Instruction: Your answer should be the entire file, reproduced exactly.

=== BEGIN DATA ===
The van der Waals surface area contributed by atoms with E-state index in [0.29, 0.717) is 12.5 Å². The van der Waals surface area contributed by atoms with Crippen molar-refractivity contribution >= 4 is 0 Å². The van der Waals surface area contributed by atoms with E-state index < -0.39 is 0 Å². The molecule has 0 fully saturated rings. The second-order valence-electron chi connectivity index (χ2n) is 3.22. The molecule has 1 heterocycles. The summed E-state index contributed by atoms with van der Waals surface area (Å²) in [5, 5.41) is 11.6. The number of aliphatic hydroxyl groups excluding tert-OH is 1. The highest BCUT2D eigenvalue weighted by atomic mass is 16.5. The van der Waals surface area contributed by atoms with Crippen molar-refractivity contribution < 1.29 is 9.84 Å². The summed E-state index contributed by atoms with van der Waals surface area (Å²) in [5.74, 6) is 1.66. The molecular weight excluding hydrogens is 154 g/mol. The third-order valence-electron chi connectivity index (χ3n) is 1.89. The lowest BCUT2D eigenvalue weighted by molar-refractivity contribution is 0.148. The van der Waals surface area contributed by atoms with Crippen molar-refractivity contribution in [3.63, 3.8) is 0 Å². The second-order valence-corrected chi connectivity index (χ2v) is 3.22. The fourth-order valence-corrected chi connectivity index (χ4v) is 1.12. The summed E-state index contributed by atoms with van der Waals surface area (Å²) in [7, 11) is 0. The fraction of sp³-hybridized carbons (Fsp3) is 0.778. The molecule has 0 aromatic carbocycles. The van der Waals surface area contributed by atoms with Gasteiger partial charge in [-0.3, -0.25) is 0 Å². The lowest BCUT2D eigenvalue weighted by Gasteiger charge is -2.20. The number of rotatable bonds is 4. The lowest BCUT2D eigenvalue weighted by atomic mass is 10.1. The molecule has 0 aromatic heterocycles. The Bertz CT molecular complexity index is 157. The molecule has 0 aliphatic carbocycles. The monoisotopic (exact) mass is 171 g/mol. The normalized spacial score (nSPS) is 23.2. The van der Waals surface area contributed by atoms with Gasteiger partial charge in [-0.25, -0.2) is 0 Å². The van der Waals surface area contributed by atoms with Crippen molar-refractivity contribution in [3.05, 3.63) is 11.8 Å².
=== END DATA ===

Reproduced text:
The van der Waals surface area contributed by atoms with E-state index in [0.29, 0.717) is 12.5 Å². The van der Waals surface area contributed by atoms with Crippen molar-refractivity contribution >= 4 is 0 Å². The van der Waals surface area contributed by atoms with E-state index < -0.39 is 0 Å². The molecule has 0 fully saturated rings. The second-order valence-electron chi connectivity index (χ2n) is 3.22. The molecule has 1 heterocycles. The summed E-state index contributed by atoms with van der Waals surface area (Å²) in [5, 5.41) is 11.6. The number of aliphatic hydroxyl groups excluding tert-OH is 1. The highest BCUT2D eigenvalue weighted by atomic mass is 16.5. The van der Waals surface area contributed by atoms with Crippen molar-refractivity contribution < 1.29 is 9.84 Å². The summed E-state index contributed by atoms with van der Waals surface area (Å²) in [5.74, 6) is 1.66. The molecular weight excluding hydrogens is 154 g/mol. The third-order valence-electron chi connectivity index (χ3n) is 1.89. The lowest BCUT2D eigenvalue weighted by molar-refractivity contribution is 0.148. The van der Waals surface area contributed by atoms with Crippen molar-refractivity contribution in [3.63, 3.8) is 0 Å². The second-order valence-corrected chi connectivity index (χ2v) is 3.22. The fourth-order valence-corrected chi connectivity index (χ4v) is 1.12. The summed E-state index contributed by atoms with van der Waals surface area (Å²) in [7, 11) is 0. The fraction of sp³-hybridized carbons (Fsp3) is 0.778. The molecule has 0 aromatic carbocycles. The van der Waals surface area contributed by atoms with Gasteiger partial charge in [-0.3, -0.25) is 0 Å². The lowest BCUT2D eigenvalue weighted by Gasteiger charge is -2.20. The number of rotatable bonds is 4. The lowest BCUT2D eigenvalue weighted by atomic mass is 10.1. The molecule has 0 aromatic heterocycles. The Bertz CT molecular complexity index is 157. The molecule has 0 aliphatic carbocycles. The monoisotopic (exact) mass is 171 g/mol. The normalized spacial score (nSPS) is 23.2. The van der Waals surface area contributed by atoms with Gasteiger partial charge in [-0.25, -0.2) is 0 Å². The van der Waals surface area contributed by atoms with Crippen molar-refractivity contribution in [3.05, 3.63) is 11.8 Å².